When you bought your first DSLR, you probably got it with a kit lens. These lenses are cheap, and not really top-notch quality. If you bought a prime or a high-end zoom later, you know a kit lens can’t beat it. However, there are still some reasons to use a kit lens. They may not always be the best choice, but they certainly have their purpose. In this video, cinematographer Darious Britt gives you some of the reasons why he loves cheap kit lenses, despite their drawbacks.
Now that you know more about your mechanics and attributes of your kit lens, the time has come to look at the creative use of the wee plastic beasty and we’ll start with macro first, this is by far the longest of the three Kit Lens Masterclass articles so grab a cold drink and some snacks.
In Part 1 we looked at the potential issues and problems relating to kit lenses, now tis the time to turn our attention to the terrific upsides of owning and using the cheap as chips but under-rated kit lens, this section will be the shortest not because there are problems I want to skirt around but because there positives are easily explained.
So your kit lens is rubbish, you know this for a certainty because numerous photo blogs and camera test sites have told you so. It’s been confirmed repeatedly by a wide array of couch based photo experts on all the forums of great repute and finally the first shots you have taken with it seem to be less than fully impressive. Besides that, there was this nice guy in the camera shop told you that you’d really need a better more expensive lens if you were going to get even half serious about your photography.
Don’t worry most kit lenses are not brilliant when measured or assessed in any empirical way, but realistically your kit lens was almost a freebie so what have you got to moan about. In any case, without meaning to insult anyone, most kit lenses are capable of better results than most photographers are capable of delivering.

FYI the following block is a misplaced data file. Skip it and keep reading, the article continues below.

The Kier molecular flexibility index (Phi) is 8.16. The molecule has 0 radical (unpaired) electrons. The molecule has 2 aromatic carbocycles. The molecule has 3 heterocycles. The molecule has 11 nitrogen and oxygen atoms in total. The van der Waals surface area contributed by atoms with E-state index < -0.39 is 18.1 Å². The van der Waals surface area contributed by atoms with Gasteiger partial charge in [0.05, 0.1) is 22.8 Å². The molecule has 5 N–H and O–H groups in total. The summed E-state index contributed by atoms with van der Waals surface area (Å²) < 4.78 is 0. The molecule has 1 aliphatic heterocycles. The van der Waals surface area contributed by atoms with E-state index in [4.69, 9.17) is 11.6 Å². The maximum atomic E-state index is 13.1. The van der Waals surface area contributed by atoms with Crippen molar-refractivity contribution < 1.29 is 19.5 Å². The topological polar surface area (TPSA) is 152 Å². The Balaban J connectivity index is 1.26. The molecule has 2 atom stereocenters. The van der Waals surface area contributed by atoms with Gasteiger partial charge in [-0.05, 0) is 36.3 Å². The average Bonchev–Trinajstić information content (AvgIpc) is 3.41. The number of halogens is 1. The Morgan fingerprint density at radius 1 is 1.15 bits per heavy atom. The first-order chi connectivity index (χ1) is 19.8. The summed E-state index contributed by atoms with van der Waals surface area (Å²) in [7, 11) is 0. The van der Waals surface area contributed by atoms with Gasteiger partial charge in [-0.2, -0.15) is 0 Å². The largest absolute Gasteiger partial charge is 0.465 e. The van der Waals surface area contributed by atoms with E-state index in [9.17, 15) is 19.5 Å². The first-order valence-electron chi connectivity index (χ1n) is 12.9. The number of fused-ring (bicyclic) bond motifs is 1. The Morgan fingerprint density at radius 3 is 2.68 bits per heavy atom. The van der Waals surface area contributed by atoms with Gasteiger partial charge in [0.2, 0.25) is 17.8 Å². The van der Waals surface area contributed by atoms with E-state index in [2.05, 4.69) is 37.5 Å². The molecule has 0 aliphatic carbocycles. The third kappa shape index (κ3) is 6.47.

One of the things that I try getting across to my students is that despite all of its amazing capabilities, the camera is just a box. Yes, it is programmed with a seemingly limitless number of exposure combinations, but when all is said and done it’s just a box. It has no artistic intent. We have to speak its language, telling it what we see, in hopes that the image in our head matches the image in the box. It is a box with a cylindrical window on the world. It’s the quality of that window that is often the subject of raging debate. Nikon or Canon? OEM or third party? Everyone has an opinion. Interestingly enough, the one thing that many– if not most– agree upon is that kit lenses should be avoided like the plague.
I completely disagree. I say go dig that kit lens out of wherever you’ve hidden it and put it to work. For those of you who’ve somehow been convinced that your photography can’t possibly be of adequate quality until you drop money you don’t have on a lens you can’t afford, I say that nothing could be farther from the truth.